March 19, 2017: Adherence to updated AHA/ACC atrial fibrillation performance measures might lead to improvement of patients’ quality of life in Japan, but warrants further study, say researchers.
A recent study by DCRI researchers presented at the annual ACC conference in Washington, D.C. aimed to explore whether compliance to updated American Heart Association/American College of Cardiology (AHA/ACC) quality measures will lead to improved outcomes and better quality of life in patients with atrial fibrillation (AF) in Japan.
AF is the most common sustained arrhythmia in adults in the United States and around the world, impairing both functional status and quality of life of those affected. In countries like Japan, where no instruments or measures exist for evaluating the quality of care for patients with AF, it can be difficult to assess and implement means to improve the care of these patients.
“Being able to manage AF appropriately is a pressing public health challenge in Japan,” said DCRI Fellow Taku Inohara, MD, lead author of the study. “Due to a lack of indicators evaluating the quality of care for patients with AF in the country, we evaluated the 2016 AHA/ACC clinical performance and quality measures and their association with clinical outcomes and quality of life for AF patients in Japan.”
Measure sets developed by the ACC/AHA are intended to provide practitioners and institutions tools to measure the quality of care provided and identify opportunities for improvement. While they have been developed in the context of the U.S. health system, they can also be applied in other countries, since measures for high quality care do not vary based on the country they are studied or implemented in.
To assess the quality of AF care in Japan, investigators evaluated adherence with the AF performance measures based on the 2016 AHA/ACC criteria in the Japanese KiCS-AF multicenter outpatient AF registry.
“The Keio Inter-hospital Cardiovascular Studies for AF (KiCS-AF) is a clinician-initiated, prospective, 10-center, outpatient AF registry designed to collect clinical variables and outcome measures for AF patients,” Inohara said.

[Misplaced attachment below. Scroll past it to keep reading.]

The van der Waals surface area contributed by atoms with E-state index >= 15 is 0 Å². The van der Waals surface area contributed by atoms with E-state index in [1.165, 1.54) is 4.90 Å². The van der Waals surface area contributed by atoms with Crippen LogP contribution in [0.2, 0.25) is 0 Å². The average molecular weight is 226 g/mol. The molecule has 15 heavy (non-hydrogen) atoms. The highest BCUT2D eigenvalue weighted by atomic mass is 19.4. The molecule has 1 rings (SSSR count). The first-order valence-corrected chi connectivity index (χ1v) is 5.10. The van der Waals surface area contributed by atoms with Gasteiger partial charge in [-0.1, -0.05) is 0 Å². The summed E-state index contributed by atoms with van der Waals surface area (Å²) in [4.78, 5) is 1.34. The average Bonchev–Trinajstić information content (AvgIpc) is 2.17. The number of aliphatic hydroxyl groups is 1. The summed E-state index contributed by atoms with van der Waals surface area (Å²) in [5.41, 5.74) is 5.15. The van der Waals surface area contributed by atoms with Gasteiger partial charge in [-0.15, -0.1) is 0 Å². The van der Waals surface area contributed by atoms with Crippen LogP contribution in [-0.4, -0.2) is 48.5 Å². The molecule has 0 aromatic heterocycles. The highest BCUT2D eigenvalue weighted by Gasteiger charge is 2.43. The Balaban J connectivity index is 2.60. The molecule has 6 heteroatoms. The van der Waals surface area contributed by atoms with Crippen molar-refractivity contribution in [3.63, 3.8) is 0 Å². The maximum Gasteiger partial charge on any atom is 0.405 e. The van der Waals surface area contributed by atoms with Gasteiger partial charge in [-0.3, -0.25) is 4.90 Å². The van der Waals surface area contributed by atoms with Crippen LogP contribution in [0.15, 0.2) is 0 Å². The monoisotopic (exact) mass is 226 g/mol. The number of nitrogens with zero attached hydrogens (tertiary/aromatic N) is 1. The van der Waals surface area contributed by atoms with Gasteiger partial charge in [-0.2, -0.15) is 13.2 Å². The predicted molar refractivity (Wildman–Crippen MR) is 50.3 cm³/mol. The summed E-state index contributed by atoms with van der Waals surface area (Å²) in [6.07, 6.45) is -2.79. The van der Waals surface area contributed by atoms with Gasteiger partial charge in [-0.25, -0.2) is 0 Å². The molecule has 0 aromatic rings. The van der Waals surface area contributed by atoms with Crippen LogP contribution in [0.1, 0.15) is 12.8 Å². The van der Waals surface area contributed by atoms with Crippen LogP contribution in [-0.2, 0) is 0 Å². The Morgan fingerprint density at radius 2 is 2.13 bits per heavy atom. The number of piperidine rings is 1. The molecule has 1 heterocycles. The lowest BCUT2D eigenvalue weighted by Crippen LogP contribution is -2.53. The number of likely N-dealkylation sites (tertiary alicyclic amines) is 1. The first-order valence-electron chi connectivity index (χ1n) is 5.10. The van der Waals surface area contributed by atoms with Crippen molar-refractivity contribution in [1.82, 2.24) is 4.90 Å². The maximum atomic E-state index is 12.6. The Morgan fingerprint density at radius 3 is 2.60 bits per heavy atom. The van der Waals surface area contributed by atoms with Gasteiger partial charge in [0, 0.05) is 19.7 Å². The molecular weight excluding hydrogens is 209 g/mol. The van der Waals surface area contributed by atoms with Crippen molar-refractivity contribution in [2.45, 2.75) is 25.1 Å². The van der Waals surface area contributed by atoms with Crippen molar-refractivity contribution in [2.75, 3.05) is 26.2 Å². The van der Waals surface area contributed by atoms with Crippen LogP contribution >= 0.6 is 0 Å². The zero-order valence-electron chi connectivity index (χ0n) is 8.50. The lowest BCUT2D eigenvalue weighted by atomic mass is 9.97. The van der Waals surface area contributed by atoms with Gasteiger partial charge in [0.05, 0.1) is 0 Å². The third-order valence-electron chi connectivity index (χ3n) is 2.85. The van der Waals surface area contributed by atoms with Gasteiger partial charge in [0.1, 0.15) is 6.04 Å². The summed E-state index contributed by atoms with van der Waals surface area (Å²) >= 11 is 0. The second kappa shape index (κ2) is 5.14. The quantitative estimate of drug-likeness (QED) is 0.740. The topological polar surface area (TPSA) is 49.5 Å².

With its coordinating center at Keio University in Tokyo, it currently enrolls around 2000 patients, all diagnosed with AF within the last six months.
The researchers also assessed the association between adherence to these guidelines with clinical outcomes and quality of life using the Atrial Fibrillation Effect on Quality-of-Life (AFEQT) questionnaire, which is a 20-item survey using 7-point response scales, which measures AF-specific quality of life.
In this study, the patient was deemed ‘adherent’ when all applicable components of the performance measures for outpatient settings were satisfied. The researchers found that among 1,874 patients with AF, a total of 863 patients were fully adherent to the AF performance measures. Adherence was more frequently achieved in patients managed with rhythm control compared with rate control alone.
After a one-year follow-up, it was also found that the AFEQT global scores were likely to be higher in adherent patients compared with non-adherent patients. The “Treatment Concern” and “Satisfaction” sub-domains in AFEQT were also significantly improved during the follow-up.
“This means that high quality of care according to performance measures might provide patients with a deeper understanding about their disease and facilitate shared decision-making,” Inohara said.
According to Inohara, there is an important opportunity to improve the quality of care in patients with AF in Japan and though this study demonstrates that adherence to the AF performance measures might lead to the improvement of patients’ quality of life, further and more in-depth studies are needed to evaluate its association with clinical outcomes.
In addition to Inohara, other researchers included Shun Kohsaka, Takehiro Kimura, Ikuko Ueda, Nobuhiro Ikemura, Mitsuaki Sawano, Kazuaki Nakajima, Shin Kashimura, Akira Kunitomi, Yoshinori Katsumata, Takahiko Nishiyama, Nobuhiro Nishiyama, Yoshiyasu Aizawa, Keiichi Fukuda and Seiji Takatsuki.